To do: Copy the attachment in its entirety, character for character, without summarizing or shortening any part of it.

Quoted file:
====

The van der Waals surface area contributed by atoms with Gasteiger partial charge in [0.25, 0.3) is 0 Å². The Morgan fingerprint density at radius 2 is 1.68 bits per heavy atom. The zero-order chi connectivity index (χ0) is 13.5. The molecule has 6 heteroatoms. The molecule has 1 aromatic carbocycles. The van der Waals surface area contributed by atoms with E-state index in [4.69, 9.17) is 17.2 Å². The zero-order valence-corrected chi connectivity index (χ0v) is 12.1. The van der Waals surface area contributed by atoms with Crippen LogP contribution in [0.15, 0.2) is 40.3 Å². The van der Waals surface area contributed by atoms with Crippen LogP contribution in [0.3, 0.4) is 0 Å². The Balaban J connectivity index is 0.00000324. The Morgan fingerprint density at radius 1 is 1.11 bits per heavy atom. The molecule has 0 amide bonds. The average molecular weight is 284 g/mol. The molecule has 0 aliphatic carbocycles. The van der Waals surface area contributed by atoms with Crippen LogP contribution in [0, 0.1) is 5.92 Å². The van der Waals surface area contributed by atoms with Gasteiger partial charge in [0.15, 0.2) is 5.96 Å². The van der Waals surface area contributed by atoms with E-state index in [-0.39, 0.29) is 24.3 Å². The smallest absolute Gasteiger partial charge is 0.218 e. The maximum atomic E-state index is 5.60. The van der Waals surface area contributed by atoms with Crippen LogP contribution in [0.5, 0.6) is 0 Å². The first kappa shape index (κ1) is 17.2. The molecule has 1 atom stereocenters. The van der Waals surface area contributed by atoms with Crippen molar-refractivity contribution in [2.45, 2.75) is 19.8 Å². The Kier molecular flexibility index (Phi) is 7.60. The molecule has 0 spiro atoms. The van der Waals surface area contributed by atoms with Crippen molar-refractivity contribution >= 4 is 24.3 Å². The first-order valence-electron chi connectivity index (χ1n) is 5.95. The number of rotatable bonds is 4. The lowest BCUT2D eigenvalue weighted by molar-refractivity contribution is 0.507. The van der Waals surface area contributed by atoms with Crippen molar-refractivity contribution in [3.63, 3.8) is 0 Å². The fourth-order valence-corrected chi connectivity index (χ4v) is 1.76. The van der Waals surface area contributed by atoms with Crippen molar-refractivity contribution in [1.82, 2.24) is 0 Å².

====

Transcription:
The van der Waals surface area contributed by atoms with Gasteiger partial charge in [0.25, 0.3) is 0 Å². The Morgan fingerprint density at radius 2 is 1.68 bits per heavy atom. The zero-order chi connectivity index (χ0) is 13.5. The molecule has 6 heteroatoms. The molecule has 1 aromatic carbocycles. The van der Waals surface area contributed by atoms with E-state index in [4.69, 9.17) is 17.2 Å². The zero-order valence-corrected chi connectivity index (χ0v) is 12.1. The van der Waals surface area contributed by atoms with Crippen LogP contribution in [0.15, 0.2) is 40.3 Å². The van der Waals surface area contributed by atoms with Crippen LogP contribution in [0.3, 0.4) is 0 Å². The Balaban J connectivity index is 0.00000324. The Morgan fingerprint density at radius 1 is 1.11 bits per heavy atom. The molecule has 0 amide bonds. The average molecular weight is 284 g/mol. The molecule has 0 aliphatic carbocycles. The van der Waals surface area contributed by atoms with Crippen LogP contribution in [0, 0.1) is 5.92 Å². The van der Waals surface area contributed by atoms with Gasteiger partial charge in [0.15, 0.2) is 5.96 Å². The van der Waals surface area contributed by atoms with E-state index in [-0.39, 0.29) is 24.3 Å². The smallest absolute Gasteiger partial charge is 0.218 e. The maximum atomic E-state index is 5.60. The van der Waals surface area contributed by atoms with Crippen LogP contribution in [0.5, 0.6) is 0 Å². The first kappa shape index (κ1) is 17.2. The molecule has 1 atom stereocenters. The van der Waals surface area contributed by atoms with Crippen molar-refractivity contribution in [2.45, 2.75) is 19.8 Å². The Kier molecular flexibility index (Phi) is 7.60. The molecule has 0 spiro atoms. The van der Waals surface area contributed by atoms with Crippen molar-refractivity contribution >= 4 is 24.3 Å². The first-order valence-electron chi connectivity index (χ1n) is 5.95. The number of rotatable bonds is 4. The lowest BCUT2D eigenvalue weighted by molar-refractivity contribution is 0.507. The van der Waals surface area contributed by atoms with Crippen molar-refractivity contribution in [3.63, 3.8) is 0 Å². The fourth-order valence-corrected chi connectivity index (χ4v) is 1.76. The van der Waals surface area contributed by atoms with Crippen molar-refractivity contribution in [1.82, 2.24) is 0 Å².